Wikipedia Far More Accurate than Instapundit/Dinocrat (And That’s Not Saying Much)

For some reason, Instapundit is linking to someone who is flat out falsely charging the New York Times with plagarism. According to blogger Dinocrat (Jack Risko),

The New York Times copied an erroneous Wikipedia entry into its news pages today. From the NYT’s article on the Marburg Haemorragic Fever outbreak in Angola:

There is no cure or vaccine for the highly contagious virus. Victims suffer a high fever, diarrhea, vomiting and severe bleeding from bodily orifices and usually die within a week.

The Wikipedia entry on the virus:

There is no cure or vaccine for the highly contagious virus. Victims suffer a high fever, diarrhea, vomiting and severe bleeding from bodily orifices and usually die within a week.

Wikipedia mischaracterizes how contagious Marburg is, and the NYT copies the mistake. Consulting more authoritative sources would have avoided the problem. From the CDC:

This is a lie. Dinocrat apparently doesn’t have the first clue about using Wikipedia, and Glenn Reynolds is content just to take his word for it. The reality is that Wikipedia plagiarized from the New York Times story, not the other way around.

This is trivial to demonstrate. Here is the Wikipedia page on Marburg on April 8, 2005. It doesn’t include the two-sentences that Dinocrat claims the NYT copied from Wikipedia. Those two sentences were added later on April 9, after the New York Times story was published. Here is the page where the edit is made, listed at 15:28 (I have no idea what time zone Wikipedia is using).

The history page for the Marburg virus entry at Wikipedia also confirms that Wikipedia copied from NYT. There’s a notation made later in the day (after Dinocrat had made his post) at 23:31,

nyt link – phrase was copied from there, sorry for wrong summary

So the same text appeared at both Wikipedia and the New York Times. Rather than check the history at Wikipedia — where, after all, articles are being constantly updated and edited — Dinocrat chose to simply assume the NYT was copying from Wikipedia and then Glenn Reynolds ran with that ball, spreading the meme among those who read his popular blog.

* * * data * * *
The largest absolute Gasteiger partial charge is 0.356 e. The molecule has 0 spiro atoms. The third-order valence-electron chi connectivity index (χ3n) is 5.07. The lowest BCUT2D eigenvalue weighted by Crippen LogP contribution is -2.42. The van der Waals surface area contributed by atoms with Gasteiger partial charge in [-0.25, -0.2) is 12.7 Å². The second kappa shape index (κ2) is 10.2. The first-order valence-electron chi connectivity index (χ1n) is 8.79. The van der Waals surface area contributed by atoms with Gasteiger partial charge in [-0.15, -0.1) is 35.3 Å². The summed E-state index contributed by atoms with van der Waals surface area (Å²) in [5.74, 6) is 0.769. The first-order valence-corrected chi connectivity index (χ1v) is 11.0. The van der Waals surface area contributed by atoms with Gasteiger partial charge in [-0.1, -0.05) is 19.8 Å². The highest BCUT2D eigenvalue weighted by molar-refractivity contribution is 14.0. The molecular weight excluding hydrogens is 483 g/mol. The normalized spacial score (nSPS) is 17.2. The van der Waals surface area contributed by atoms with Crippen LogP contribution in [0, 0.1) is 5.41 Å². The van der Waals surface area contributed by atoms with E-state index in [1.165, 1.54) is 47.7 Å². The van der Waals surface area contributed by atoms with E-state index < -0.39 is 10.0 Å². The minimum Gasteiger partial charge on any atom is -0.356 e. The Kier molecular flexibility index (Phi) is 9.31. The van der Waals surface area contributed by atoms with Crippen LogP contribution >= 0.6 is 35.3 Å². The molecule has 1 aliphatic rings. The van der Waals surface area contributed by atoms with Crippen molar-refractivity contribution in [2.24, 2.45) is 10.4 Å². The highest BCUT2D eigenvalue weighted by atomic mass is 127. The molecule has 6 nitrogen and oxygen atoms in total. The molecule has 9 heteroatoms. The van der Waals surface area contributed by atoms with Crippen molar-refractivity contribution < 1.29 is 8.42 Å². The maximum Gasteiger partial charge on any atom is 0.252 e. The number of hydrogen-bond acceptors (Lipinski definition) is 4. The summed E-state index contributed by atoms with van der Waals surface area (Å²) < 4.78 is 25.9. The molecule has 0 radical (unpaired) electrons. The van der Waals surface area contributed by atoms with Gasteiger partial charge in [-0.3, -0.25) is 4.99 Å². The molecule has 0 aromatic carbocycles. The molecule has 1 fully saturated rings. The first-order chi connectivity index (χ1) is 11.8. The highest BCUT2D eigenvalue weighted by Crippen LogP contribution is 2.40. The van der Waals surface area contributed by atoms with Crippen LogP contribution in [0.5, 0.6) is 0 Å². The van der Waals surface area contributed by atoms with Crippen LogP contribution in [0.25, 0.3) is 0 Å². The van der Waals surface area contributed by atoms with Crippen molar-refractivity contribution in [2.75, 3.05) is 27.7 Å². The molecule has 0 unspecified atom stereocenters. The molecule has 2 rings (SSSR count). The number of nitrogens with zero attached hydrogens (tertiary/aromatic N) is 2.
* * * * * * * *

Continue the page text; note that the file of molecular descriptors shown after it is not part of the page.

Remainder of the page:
Sometimes its not just the MSM who come off as rank amateurs who are more interested in playing “gotcha” than taking the time to get their facts straight. If you’re going to write stuff like . . .

We knew there was a problem with the NYT story right away, and it took only a few clicks to determine that the lazy use of Wikipedia was the source.

. . . you better make sure you’re not a lazy-ass yourself.

Reynolds isn’t much better. He warns that,

IT’S USUALLY A MISTAKE to copy things from Wikipedia without looking further into the subject.

So, its a mistake to take Wikipedia at face value, but any old blogger who makes a very serious charge with basically no evidence as to who was plagiarizing from who apparently can be trusted “without looking further into the subject.” Bah, nobody apparently gives a damn anymore. If it slams James Watt, Bill Moyers has no problem repeating a bogus quote from an online source without investigating further. If it slams the NYT, Reynolds has no problem spreading false accusations of plagiarism around the Internet (and I thought Glenn was supposed to be the voice of reason about accusations of plagiarism.

Oh, and one other point. Dinocrat is full of crap on the claim that Marburg is not highly contagious simply because it “require[s] direct contact with the bodily fluids or excreta of an infected person, so they are pretty easy to avoid.” First, since the virus can live on surfaces of objects for several days, according to the CDC, it might not be so easy to avoid contact with infected fluids. Second, just because you can, in theory, easily avoid exposure to an infectious agent doesn’t mean that it isn’t highly contagious.

Hepatitis A, for example, is also considered highly contagious, and it is usually contracted by consuming the fecal matter of someone who is already infected (it can also be contracted through sexual activity and IV drug use). I suspect most people would agree that this is something that should be, in theory, pretty easy to avoid. Like Marburg, however, Hepatitis A is generally considered highly contagious because of the very high risk of contracting the disease once a person comes into contact with the infectious agent. Contagion is not just the odds of being exposed to an infectious agent, but also about how likely that infectious agent is likely to cause the disease once exposure does occur.

Marburg and its deadlier cousin Ebola are considered highly contagious because exposure to the infectious agent is believed to produce a very high risk of infection. The only certain way to prevent the disease from spreading is isolating patients and having those who come into contact with patients, such as health care workers, use preventative measures such as face shields, etc., to prevent have any contact with the bodily fluids of those afflicted.

Risko should probably revise his title to say something like, “Note to Rest of the World: Don’t Use This Blog As An Authoritative Source.”

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